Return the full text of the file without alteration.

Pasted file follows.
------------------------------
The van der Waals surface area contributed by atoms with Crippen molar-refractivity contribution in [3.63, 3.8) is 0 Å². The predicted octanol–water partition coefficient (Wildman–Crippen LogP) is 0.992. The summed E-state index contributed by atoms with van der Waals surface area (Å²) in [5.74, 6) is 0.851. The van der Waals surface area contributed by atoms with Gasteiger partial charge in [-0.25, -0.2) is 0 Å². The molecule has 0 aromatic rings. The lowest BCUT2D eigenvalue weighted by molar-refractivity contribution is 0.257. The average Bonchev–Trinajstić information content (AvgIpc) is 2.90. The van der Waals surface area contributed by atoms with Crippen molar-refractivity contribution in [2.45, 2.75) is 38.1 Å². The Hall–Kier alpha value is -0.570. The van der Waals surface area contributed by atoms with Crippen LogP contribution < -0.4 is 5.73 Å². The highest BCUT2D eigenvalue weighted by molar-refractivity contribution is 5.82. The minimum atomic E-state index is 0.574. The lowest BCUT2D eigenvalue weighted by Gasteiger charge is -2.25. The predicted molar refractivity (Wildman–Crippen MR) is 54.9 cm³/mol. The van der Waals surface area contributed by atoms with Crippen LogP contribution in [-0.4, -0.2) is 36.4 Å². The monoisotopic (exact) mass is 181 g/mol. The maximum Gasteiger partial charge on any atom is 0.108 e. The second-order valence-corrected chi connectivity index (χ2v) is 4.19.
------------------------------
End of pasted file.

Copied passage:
The van der Waals surface area contributed by atoms with Crippen molar-refractivity contribution in [3.63, 3.8) is 0 Å². The predicted octanol–water partition coefficient (Wildman–Crippen LogP) is 0.992. The summed E-state index contributed by atoms with van der Waals surface area (Å²) in [5.74, 6) is 0.851. The van der Waals surface area contributed by atoms with Gasteiger partial charge in [-0.25, -0.2) is 0 Å². The molecule has 0 aromatic rings. The lowest BCUT2D eigenvalue weighted by molar-refractivity contribution is 0.257. The average Bonchev–Trinajstić information content (AvgIpc) is 2.90. The van der Waals surface area contributed by atoms with Crippen molar-refractivity contribution in [2.45, 2.75) is 38.1 Å². The Hall–Kier alpha value is -0.570. The van der Waals surface area contributed by atoms with Crippen LogP contribution < -0.4 is 5.73 Å². The highest BCUT2D eigenvalue weighted by molar-refractivity contribution is 5.82. The minimum atomic E-state index is 0.574. The lowest BCUT2D eigenvalue weighted by Gasteiger charge is -2.25. The predicted molar refractivity (Wildman–Crippen MR) is 54.9 cm³/mol. The van der Waals surface area contributed by atoms with Crippen LogP contribution in [-0.4, -0.2) is 36.4 Å². The monoisotopic (exact) mass is 181 g/mol. The maximum Gasteiger partial charge on any atom is 0.108 e. The second-order valence-corrected chi connectivity index (χ2v) is 4.19.